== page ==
But what did Muhammad (S) do with his vanquished foes? To the mighty, but then defeated chiefs of the Quraysh who stood before him bowing their heads in fear and shame, the Prophet (S) posed a question, “Do you know how I am going to deal with you today?” They replied in suppressed tones, “O the truthful and trustworthy one! You are our noble brother and a noble brother’s son. We have ever found you merciful.” [There was no falsehood in their statement for the Prophet (S) was known as the most truthful and trustworthy person in entire Arabia even in the pre-Islamic days. He was called al-Amin.] The Prophet (S) said: “I tell you the same thing today as Yusuf (Prophet Joseph) had told his brothers – ‘No reproach shall be on you this day. Go, I set you all free’ (Qur’an ch. 12).” The Prophet (S), thus, proclaimed a general amnesty. In their relief and astonishment, the entire population of Makkah, including Abu Sufyan – the leader of the many expeditions against Muslims, hastened to swear allegiance. Among the women who embraced Islam was Hind (the daughter of Utbah and wife of Abu Sufyan) who had chewed the raw liver of Hamza (RA) after he was martyred in the battle of Uhud. The Prophet (S) said to her, “Welcome” and forgave her. He (S) forgave all his former foes, including Ikrimah, the son of Abu Jahl – one of the worst enemies of Islam. [Ibn Hisham; Lings]
[Compare this magnanimity of the Prophet of Islam against world leaders of our time, who do not mind killing hundreds of thousands of unarmed civilians through their ‘smart’ bombs and missiles; in spite of dozens of international laws for protection of human rights and peaceful coexistence between nations.]
Such was the personality of Muhammad (S), Rahmatul lil alameen (the mercy to the universe). It is little wonder that to the faithful Muslims, Muhammad (S) is the best of mankind that was ever created by God (Allah). He is the epitome of leadership, veracity, honesty, trustworthiness, valor and courage, devotion and love, kindness and gentleness, faith and taqwa (fear of Allah), caring and giving, self-denial and forbearance, modesty and humility, patience, beauty, forgiveness and mercy. He is the perfect human being. The Qur’an says: “Indeed you (O Muhammad) are on an exalted standard of character.” (Qur’an 68:4)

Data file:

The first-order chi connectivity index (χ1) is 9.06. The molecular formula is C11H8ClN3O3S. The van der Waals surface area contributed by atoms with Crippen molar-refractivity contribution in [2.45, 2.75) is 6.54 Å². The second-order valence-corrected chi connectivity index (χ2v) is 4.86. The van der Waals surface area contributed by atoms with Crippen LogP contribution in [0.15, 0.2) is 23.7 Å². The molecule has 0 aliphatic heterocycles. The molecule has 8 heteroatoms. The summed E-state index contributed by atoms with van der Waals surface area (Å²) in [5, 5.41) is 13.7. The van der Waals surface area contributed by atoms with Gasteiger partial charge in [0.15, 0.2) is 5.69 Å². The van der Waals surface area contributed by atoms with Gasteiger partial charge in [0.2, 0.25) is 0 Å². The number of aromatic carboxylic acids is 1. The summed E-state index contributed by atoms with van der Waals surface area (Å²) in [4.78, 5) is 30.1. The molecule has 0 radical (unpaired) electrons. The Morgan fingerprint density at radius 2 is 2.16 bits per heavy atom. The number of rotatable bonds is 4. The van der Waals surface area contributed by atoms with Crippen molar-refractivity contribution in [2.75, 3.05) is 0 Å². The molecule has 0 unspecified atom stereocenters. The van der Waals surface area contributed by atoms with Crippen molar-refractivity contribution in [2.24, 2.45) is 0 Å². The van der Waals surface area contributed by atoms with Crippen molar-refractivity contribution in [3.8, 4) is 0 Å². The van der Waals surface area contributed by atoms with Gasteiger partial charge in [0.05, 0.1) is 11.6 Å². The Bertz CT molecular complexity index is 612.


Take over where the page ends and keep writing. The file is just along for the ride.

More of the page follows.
George Bernard Shaw said about Muhammad (S): “He must be called the Savior of Humanity. I believe that if a man like him were to assume the dictatorship of the modern world, he would succeed in solving its problems in a way that would bring it much needed peace and happiness.” (THE GENUINE ISLAM, Singapore, Vol. 1, No. 8, 1936)
It is not difficult to understand why Jules Masserman said, “Head of the State as well as the Church, he (Muhammad) was Caesar and Pope in one; but, he was Pope without the Pope’s pretensions, and Caesar without the legions of Caesar, without a standing army, without a bodyguard, without a police force, without a fixed revenue. If ever a man ruled by a right divine, it was Muhammad, for he had all the powers without their supports. He cared not for the dressings of power. The simplicity of his private life was in keeping with his public life.”
(To be continued)
[About the author: Dr. Habib Siddiqui has authored seven books. His latest book: The Counsel – is now available in Malaysia from the Islamic Book Trust.]